Smartphones. (Duncan Alfreds, Fin24)
Cape Town – South Africa leads in mobile application downloads in the sub-Saharan Africa market as consumers in Nigeria, Ghana and Kenya race to catch up, says an international organisation.
The GSM Association (GSMA) revealed in its 'Mobile Economy Report for Sub-Saharan Africa 2015' report - which was released in Cape Town this week - that as mobile broadband penetration increases, consumers are turning to mobile apps.
“Social networking and instant messaging apps from global internet players are very popular among smartphone users in the region,” the GSMA said.
According to market tracker App Annie, WhatsApp is the top downloaded application in SA, followed by Facebook Messenger, Facebook and Instagram.
However, the growth in smartphones has spurred a local industry that is racing to build relevant applications.
“There is growing interest from local consumers in home-grown apps. Several popular local apps have originated from South Africa and Nigeria, and are now gaining traction in other countries in the region,” said the GSMA.
As more people use applications, the GSMA expects e-commerce in sub-Saharan Africa to expand rapidly.
“Mobile commerce will be central to the evolution of the digital commerce market in Sub-Saharan Africa, as the majority of internet users in the region will access the web through mobile devices.”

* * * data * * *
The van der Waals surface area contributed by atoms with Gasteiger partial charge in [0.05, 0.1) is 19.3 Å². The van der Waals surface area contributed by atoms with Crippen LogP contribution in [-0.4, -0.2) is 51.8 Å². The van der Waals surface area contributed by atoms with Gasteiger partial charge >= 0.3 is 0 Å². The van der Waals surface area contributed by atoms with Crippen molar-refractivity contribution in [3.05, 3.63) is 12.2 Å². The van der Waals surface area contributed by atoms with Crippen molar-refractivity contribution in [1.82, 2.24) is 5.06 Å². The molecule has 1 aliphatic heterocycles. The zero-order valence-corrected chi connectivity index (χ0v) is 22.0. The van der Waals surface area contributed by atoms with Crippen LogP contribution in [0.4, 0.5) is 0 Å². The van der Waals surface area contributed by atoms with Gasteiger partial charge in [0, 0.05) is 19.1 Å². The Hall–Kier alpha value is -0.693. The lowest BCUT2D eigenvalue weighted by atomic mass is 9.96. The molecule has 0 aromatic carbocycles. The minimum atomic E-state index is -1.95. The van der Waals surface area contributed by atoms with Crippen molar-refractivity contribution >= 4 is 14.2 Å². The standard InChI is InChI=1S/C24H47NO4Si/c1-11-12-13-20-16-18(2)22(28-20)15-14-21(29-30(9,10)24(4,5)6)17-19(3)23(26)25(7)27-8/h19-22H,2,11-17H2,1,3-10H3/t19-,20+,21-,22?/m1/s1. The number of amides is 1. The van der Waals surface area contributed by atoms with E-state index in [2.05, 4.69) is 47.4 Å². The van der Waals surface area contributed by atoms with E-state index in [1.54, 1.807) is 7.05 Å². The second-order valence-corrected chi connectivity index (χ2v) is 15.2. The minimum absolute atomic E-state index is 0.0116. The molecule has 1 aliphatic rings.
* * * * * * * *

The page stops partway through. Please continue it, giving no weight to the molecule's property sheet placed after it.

Check out the GSMA infographic on the state of mobile broadband:
Mobile operators and brick and mortar retailers in SA have moved to take advantage of the expansion of mobile e-commerce or m-commerce.
Vodacom [JSE:VOD] and MTN [JSE:MTN] are promoting their mobile money platforms and retailers such as Shoprite [JSE:SHP], Pick n Pay [JSE:PWK] and Massmart [JSE:MSM]-owned Game and Makro are actively pushing consumers to use their e-commerce enabled platforms.
While mobile is expected to connect 518 million people in sub-Saharan Africa by 2020, the GSMA warned that significant barriers to adoption still exist.
“Despite the significant progress, six out of ten people in the region will still be unconnected by 2020, with sub-Saharan Africa continuing to lag well behind the global average.”
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